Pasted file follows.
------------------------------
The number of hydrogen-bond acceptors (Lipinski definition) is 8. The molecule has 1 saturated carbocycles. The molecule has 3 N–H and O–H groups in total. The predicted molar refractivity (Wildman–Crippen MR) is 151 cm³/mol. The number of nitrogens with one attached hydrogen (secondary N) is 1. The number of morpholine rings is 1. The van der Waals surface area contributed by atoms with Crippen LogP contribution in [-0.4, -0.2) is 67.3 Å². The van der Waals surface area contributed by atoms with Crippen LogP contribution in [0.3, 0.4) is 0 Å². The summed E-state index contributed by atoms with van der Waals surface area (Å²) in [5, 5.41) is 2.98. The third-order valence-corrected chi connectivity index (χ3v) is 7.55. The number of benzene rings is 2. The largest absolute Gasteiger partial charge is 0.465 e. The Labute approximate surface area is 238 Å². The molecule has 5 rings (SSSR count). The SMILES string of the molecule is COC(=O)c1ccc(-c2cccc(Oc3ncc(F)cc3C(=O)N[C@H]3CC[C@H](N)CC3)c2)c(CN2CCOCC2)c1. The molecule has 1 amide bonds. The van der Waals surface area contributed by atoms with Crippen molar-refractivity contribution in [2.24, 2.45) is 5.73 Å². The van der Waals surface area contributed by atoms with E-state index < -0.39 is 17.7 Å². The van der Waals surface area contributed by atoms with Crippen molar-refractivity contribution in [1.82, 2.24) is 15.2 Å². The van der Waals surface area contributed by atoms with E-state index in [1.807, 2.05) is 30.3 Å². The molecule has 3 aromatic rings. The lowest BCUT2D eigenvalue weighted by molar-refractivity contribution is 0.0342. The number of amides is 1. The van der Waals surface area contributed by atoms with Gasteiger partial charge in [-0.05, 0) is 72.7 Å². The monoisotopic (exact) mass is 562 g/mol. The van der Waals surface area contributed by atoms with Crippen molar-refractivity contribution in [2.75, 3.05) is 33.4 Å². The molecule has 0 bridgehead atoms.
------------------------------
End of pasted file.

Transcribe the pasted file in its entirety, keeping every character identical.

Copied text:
The number of hydrogen-bond acceptors (Lipinski definition) is 8. The molecule has 1 saturated carbocycles. The molecule has 3 N–H and O–H groups in total. The predicted molar refractivity (Wildman–Crippen MR) is 151 cm³/mol. The number of nitrogens with one attached hydrogen (secondary N) is 1. The number of morpholine rings is 1. The van der Waals surface area contributed by atoms with Crippen LogP contribution in [-0.4, -0.2) is 67.3 Å². The van der Waals surface area contributed by atoms with Crippen LogP contribution in [0.3, 0.4) is 0 Å². The summed E-state index contributed by atoms with van der Waals surface area (Å²) in [5, 5.41) is 2.98. The third-order valence-corrected chi connectivity index (χ3v) is 7.55. The number of benzene rings is 2. The largest absolute Gasteiger partial charge is 0.465 e. The Labute approximate surface area is 238 Å². The molecule has 5 rings (SSSR count). The SMILES string of the molecule is COC(=O)c1ccc(-c2cccc(Oc3ncc(F)cc3C(=O)N[C@H]3CC[C@H](N)CC3)c2)c(CN2CCOCC2)c1. The molecule has 1 amide bonds. The van der Waals surface area contributed by atoms with Crippen molar-refractivity contribution in [2.24, 2.45) is 5.73 Å². The van der Waals surface area contributed by atoms with E-state index < -0.39 is 17.7 Å². The van der Waals surface area contributed by atoms with Crippen molar-refractivity contribution in [1.82, 2.24) is 15.2 Å². The van der Waals surface area contributed by atoms with E-state index in [1.807, 2.05) is 30.3 Å². The molecule has 3 aromatic rings. The lowest BCUT2D eigenvalue weighted by molar-refractivity contribution is 0.0342. The number of amides is 1. The van der Waals surface area contributed by atoms with Gasteiger partial charge in [-0.05, 0) is 72.7 Å². The monoisotopic (exact) mass is 562 g/mol. The van der Waals surface area contributed by atoms with Crippen molar-refractivity contribution in [2.75, 3.05) is 33.4 Å². The molecule has 0 bridgehead atoms.